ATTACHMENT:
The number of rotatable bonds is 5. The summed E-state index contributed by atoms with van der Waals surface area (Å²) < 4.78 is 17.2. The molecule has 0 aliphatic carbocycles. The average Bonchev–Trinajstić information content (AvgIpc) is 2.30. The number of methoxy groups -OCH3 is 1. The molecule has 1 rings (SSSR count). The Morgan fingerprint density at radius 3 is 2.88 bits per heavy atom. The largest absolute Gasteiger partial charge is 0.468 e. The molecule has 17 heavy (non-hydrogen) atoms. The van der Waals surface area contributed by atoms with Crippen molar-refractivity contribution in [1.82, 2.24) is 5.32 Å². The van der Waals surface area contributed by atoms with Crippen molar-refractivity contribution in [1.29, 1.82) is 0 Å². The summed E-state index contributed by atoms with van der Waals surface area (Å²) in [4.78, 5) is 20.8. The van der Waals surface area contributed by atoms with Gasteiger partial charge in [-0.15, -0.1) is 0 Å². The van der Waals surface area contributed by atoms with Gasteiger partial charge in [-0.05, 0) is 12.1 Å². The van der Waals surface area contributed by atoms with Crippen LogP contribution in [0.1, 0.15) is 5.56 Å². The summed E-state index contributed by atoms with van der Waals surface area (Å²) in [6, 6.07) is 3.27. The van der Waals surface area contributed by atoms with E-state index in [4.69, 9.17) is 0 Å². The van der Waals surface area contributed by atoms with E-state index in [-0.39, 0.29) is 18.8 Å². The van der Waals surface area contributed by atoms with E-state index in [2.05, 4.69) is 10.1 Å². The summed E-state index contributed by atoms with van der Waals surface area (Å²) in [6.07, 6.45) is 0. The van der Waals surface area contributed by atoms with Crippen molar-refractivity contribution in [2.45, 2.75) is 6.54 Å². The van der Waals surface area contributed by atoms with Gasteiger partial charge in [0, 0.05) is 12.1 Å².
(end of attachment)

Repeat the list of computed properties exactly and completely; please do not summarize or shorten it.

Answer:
The number of rotatable bonds is 5. The summed E-state index contributed by atoms with van der Waals surface area (Å²) < 4.78 is 17.2. The molecule has 0 aliphatic carbocycles. The average Bonchev–Trinajstić information content (AvgIpc) is 2.30. The number of methoxy groups -OCH3 is 1. The molecule has 1 rings (SSSR count). The Morgan fingerprint density at radius 3 is 2.88 bits per heavy atom. The largest absolute Gasteiger partial charge is 0.468 e. The molecule has 17 heavy (non-hydrogen) atoms. The van der Waals surface area contributed by atoms with Crippen molar-refractivity contribution in [1.82, 2.24) is 5.32 Å². The van der Waals surface area contributed by atoms with Crippen molar-refractivity contribution in [1.29, 1.82) is 0 Å². The summed E-state index contributed by atoms with van der Waals surface area (Å²) in [4.78, 5) is 20.8. The van der Waals surface area contributed by atoms with Gasteiger partial charge in [-0.15, -0.1) is 0 Å². The van der Waals surface area contributed by atoms with Gasteiger partial charge in [-0.05, 0) is 12.1 Å². The van der Waals surface area contributed by atoms with Crippen LogP contribution in [0.1, 0.15) is 5.56 Å². The summed E-state index contributed by atoms with van der Waals surface area (Å²) in [6, 6.07) is 3.27. The van der Waals surface area contributed by atoms with E-state index in [4.69, 9.17) is 0 Å². The van der Waals surface area contributed by atoms with E-state index in [-0.39, 0.29) is 18.8 Å². The van der Waals surface area contributed by atoms with E-state index in [2.05, 4.69) is 10.1 Å². The summed E-state index contributed by atoms with van der Waals surface area (Å²) in [6.07, 6.45) is 0. The van der Waals surface area contributed by atoms with Crippen molar-refractivity contribution in [2.45, 2.75) is 6.54 Å². The van der Waals surface area contributed by atoms with Gasteiger partial charge in [0, 0.05) is 12.1 Å².